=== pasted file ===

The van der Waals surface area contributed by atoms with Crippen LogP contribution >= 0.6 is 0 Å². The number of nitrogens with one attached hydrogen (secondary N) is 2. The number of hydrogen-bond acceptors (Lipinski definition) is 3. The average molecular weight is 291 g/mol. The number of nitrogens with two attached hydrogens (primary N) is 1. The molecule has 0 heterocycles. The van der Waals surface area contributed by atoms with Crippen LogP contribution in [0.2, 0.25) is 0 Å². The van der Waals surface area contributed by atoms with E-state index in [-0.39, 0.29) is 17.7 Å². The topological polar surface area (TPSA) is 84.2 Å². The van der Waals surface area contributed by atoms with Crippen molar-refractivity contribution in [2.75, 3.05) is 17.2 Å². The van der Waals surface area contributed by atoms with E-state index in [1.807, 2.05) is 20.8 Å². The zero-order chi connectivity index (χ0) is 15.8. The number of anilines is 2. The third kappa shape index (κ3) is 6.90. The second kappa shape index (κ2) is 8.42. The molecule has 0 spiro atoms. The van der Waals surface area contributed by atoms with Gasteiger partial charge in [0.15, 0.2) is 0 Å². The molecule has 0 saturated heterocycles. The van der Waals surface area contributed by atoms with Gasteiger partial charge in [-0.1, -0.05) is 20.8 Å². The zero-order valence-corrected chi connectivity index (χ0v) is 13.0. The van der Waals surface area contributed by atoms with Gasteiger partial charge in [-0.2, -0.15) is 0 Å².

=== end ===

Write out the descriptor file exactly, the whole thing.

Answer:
The van der Waals surface area contributed by atoms with Crippen LogP contribution >= 0.6 is 0 Å². The number of nitrogens with one attached hydrogen (secondary N) is 2. The number of hydrogen-bond acceptors (Lipinski definition) is 3. The average molecular weight is 291 g/mol. The number of nitrogens with two attached hydrogens (primary N) is 1. The molecule has 0 heterocycles. The van der Waals surface area contributed by atoms with Crippen LogP contribution in [0.2, 0.25) is 0 Å². The van der Waals surface area contributed by atoms with E-state index in [-0.39, 0.29) is 17.7 Å². The topological polar surface area (TPSA) is 84.2 Å². The van der Waals surface area contributed by atoms with Crippen molar-refractivity contribution in [2.75, 3.05) is 17.2 Å². The van der Waals surface area contributed by atoms with E-state index in [1.807, 2.05) is 20.8 Å². The zero-order chi connectivity index (χ0) is 15.8. The number of anilines is 2. The third kappa shape index (κ3) is 6.90. The second kappa shape index (κ2) is 8.42. The molecule has 0 spiro atoms. The van der Waals surface area contributed by atoms with Gasteiger partial charge in [0.15, 0.2) is 0 Å². The molecule has 0 saturated heterocycles. The van der Waals surface area contributed by atoms with Gasteiger partial charge in [-0.1, -0.05) is 20.8 Å². The zero-order valence-corrected chi connectivity index (χ0v) is 13.0. The van der Waals surface area contributed by atoms with Gasteiger partial charge in [-0.2, -0.15) is 0 Å².